The most common clinical condition that dogs face, gum disease is a problem that effects about 85 percent of dogs over the age of five. Aside from bad breath, gum disease does not display many outward symptoms until it is very far along. Brushing is an important step to prevent gum disease and the accompanying pain and tooth loss that is common.
Before brushing your dog’s teeth, remember to be patient with your pup and purchase the right supplies. Dogs cannot use human toothpaste, since fluoride is poisonous to them. Most pet stores will carry dog toothpaste and toothbrushes; talk to your vet to find your best option. Once you have toothpaste and toothbrush on hand, follow our advice to keep your dog’s teeth bright and healthy.
Especially when it comes to a dog’s teeth, the phrase, “You can’t teach an old dog new tricks,” rings true. While it is possible to train an adult dog to become comfortable with you placing your hands – and a toothbrush – in their mouth, it is much easier to teach a puppy. Ease into the tooth brushing process by getting your puppy comfortable to you opening and checking around their mouth first. In time, introduce the toothbrush and begin the brushing process. The ASPCA has a great article that breaks down the cleaning process.
Talk to your Vet
If you are worried about your dog’s dental health, talk to your vet! Let them check out your furry friend’s teeth and discuss with them a brushing plan. Especially for adult dogs that have never had their teeth cleaned, a professional cleaning session can be scheduled. Once this cleaning is performed, you can keep up with brushing at home to keep their teeth tartar free! Especially if your dog has bad breath or displays any of the following symptoms, give your vet a call.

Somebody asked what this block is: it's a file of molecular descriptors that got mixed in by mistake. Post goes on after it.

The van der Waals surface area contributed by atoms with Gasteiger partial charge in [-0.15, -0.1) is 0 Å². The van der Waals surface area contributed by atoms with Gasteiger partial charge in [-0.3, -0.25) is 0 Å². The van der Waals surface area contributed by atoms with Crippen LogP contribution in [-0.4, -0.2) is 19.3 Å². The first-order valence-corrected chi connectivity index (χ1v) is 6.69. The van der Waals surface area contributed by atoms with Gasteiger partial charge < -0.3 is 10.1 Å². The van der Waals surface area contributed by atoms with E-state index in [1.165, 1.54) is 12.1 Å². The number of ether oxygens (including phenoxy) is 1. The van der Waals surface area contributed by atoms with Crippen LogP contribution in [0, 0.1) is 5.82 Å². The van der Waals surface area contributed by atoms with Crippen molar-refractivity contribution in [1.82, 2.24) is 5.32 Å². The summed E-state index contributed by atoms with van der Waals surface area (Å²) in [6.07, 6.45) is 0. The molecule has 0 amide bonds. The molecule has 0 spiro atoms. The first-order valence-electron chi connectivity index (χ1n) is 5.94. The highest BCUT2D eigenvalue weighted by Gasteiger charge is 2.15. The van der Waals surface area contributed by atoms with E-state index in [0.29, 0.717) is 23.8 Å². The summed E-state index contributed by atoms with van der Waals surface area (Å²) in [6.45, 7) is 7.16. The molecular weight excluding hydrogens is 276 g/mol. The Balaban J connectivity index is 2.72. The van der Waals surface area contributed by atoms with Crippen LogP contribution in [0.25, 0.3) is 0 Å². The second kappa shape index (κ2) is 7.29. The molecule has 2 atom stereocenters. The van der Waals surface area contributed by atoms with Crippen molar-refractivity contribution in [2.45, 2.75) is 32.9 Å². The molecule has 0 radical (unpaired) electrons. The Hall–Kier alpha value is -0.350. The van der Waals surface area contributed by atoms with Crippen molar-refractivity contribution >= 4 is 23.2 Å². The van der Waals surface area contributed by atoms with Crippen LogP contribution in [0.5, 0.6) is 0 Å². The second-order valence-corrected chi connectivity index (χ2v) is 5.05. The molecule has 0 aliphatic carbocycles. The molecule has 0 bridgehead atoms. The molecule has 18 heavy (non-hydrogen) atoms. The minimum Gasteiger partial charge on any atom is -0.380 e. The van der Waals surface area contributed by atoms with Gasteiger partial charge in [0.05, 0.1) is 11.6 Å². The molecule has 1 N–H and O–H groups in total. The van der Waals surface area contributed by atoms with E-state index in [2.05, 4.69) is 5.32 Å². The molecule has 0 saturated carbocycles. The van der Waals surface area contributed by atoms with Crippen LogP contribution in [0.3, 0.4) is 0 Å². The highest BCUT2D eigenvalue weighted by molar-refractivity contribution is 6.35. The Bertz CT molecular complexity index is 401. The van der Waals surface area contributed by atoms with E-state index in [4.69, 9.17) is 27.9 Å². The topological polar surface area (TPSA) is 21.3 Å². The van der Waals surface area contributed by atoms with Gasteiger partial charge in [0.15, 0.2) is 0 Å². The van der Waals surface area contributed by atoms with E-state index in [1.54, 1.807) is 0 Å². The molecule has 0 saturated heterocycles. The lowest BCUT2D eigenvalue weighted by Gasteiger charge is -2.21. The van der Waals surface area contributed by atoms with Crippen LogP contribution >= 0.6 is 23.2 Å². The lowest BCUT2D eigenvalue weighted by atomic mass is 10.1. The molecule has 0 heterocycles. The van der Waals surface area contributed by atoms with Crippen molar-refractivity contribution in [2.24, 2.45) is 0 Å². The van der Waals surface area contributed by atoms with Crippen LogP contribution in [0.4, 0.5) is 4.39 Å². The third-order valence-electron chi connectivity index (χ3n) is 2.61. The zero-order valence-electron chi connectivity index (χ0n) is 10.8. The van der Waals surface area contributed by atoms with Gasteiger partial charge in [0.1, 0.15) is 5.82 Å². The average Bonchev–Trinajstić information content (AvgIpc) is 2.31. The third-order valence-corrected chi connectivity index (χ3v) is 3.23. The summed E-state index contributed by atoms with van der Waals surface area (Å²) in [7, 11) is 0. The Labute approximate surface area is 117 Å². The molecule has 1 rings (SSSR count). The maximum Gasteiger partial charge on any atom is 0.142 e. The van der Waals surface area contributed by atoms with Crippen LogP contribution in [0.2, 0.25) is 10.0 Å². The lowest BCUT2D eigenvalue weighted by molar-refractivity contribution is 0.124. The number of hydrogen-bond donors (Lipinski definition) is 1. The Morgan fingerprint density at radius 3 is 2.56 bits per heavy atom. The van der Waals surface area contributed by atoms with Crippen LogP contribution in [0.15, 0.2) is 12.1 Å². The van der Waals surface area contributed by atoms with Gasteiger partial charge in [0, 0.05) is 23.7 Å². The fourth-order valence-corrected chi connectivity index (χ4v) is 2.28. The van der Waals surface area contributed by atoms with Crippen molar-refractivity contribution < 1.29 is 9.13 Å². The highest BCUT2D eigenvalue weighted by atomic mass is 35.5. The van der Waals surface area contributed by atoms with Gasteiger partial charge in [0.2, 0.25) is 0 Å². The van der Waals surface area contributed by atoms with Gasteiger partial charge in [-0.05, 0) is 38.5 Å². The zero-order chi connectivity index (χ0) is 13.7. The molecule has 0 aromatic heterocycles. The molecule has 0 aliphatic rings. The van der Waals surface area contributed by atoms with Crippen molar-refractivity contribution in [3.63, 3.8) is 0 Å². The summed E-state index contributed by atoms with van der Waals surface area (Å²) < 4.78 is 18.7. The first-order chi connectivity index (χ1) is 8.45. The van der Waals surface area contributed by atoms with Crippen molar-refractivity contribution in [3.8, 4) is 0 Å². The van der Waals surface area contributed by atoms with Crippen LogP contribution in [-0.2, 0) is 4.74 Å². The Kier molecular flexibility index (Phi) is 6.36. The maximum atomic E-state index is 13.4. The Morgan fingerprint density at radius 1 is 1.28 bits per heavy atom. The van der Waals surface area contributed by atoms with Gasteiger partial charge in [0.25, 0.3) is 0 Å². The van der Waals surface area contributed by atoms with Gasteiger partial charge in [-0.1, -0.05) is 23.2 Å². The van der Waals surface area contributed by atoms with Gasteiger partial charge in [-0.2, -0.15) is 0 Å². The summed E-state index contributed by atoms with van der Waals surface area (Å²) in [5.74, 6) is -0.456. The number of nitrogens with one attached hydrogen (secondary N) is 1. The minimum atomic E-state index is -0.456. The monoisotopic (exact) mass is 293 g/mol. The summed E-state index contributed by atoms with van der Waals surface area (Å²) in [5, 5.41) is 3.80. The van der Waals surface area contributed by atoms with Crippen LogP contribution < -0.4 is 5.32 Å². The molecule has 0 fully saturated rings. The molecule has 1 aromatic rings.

- Change in eating and chewing habits
- Excessive drooling
- Missing, misaligned, broken or discolored teeth
- Red, swollen gums
- Tartar crust along the gum line
- Bumps or growths within the mouth
Add in Dental Chews
Have a dog that just can’t stand to have their teeth brushed? Cut back on brushing frequency by introducing chew toys and bones. There are many options to choose from that are specially designed with your pup’s teeth in mind. Choose a safe option for your dog’s size to help maintain healthy teeth and gums. Also, consider switching your dog to a dry food. Soft foods are more likely to stick to and between your pup’s teeth, causing plaque and decay. Try a crunchy option to relieve this problem.
While teaching your dog to get used to the brushing process may take time, it is an important way to help them stay healthy as they age. Discuss brushing with your vet and create a regular routine to promote clean and healthy teeth.